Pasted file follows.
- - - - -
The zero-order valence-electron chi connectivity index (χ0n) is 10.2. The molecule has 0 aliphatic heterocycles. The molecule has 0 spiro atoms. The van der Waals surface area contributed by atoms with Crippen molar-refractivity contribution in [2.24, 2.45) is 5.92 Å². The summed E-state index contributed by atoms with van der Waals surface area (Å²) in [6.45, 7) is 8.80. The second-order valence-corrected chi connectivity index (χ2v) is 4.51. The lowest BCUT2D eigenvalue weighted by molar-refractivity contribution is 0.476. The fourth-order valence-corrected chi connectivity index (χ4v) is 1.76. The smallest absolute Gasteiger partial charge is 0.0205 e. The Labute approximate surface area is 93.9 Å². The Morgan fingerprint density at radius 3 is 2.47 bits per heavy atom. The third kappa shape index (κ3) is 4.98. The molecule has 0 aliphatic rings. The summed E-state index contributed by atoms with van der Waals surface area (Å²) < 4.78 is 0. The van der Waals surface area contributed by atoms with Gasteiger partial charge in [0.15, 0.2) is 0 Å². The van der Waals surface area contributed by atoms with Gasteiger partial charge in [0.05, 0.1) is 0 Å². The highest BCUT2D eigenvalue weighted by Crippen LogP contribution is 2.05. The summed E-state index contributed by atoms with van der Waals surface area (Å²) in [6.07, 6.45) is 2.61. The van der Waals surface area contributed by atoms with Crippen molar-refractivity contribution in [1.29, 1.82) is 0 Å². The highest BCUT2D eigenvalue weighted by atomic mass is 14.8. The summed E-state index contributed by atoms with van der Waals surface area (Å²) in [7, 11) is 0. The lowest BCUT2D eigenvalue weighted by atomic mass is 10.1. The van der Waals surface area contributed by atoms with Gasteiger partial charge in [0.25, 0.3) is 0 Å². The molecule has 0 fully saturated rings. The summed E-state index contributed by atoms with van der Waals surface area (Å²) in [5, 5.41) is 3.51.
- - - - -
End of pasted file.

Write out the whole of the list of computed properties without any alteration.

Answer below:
The zero-order valence-electron chi connectivity index (χ0n) is 10.2. The molecule has 0 aliphatic heterocycles. The molecule has 0 spiro atoms. The van der Waals surface area contributed by atoms with Crippen molar-refractivity contribution in [2.24, 2.45) is 5.92 Å². The summed E-state index contributed by atoms with van der Waals surface area (Å²) in [6.45, 7) is 8.80. The second-order valence-corrected chi connectivity index (χ2v) is 4.51. The lowest BCUT2D eigenvalue weighted by molar-refractivity contribution is 0.476. The fourth-order valence-corrected chi connectivity index (χ4v) is 1.76. The smallest absolute Gasteiger partial charge is 0.0205 e. The Labute approximate surface area is 93.9 Å². The Morgan fingerprint density at radius 3 is 2.47 bits per heavy atom. The third kappa shape index (κ3) is 4.98. The molecule has 0 aliphatic rings. The summed E-state index contributed by atoms with van der Waals surface area (Å²) < 4.78 is 0. The van der Waals surface area contributed by atoms with Gasteiger partial charge in [0.15, 0.2) is 0 Å². The van der Waals surface area contributed by atoms with Gasteiger partial charge in [0.05, 0.1) is 0 Å². The highest BCUT2D eigenvalue weighted by Crippen LogP contribution is 2.05. The summed E-state index contributed by atoms with van der Waals surface area (Å²) in [6.07, 6.45) is 2.61. The van der Waals surface area contributed by atoms with Crippen molar-refractivity contribution in [1.29, 1.82) is 0 Å². The highest BCUT2D eigenvalue weighted by atomic mass is 14.8. The summed E-state index contributed by atoms with van der Waals surface area (Å²) in [7, 11) is 0. The lowest BCUT2D eigenvalue weighted by atomic mass is 10.1. The van der Waals surface area contributed by atoms with Gasteiger partial charge in [0.25, 0.3) is 0 Å². The molecule has 0 fully saturated rings. The summed E-state index contributed by atoms with van der Waals surface area (Å²) in [5, 5.41) is 3.51.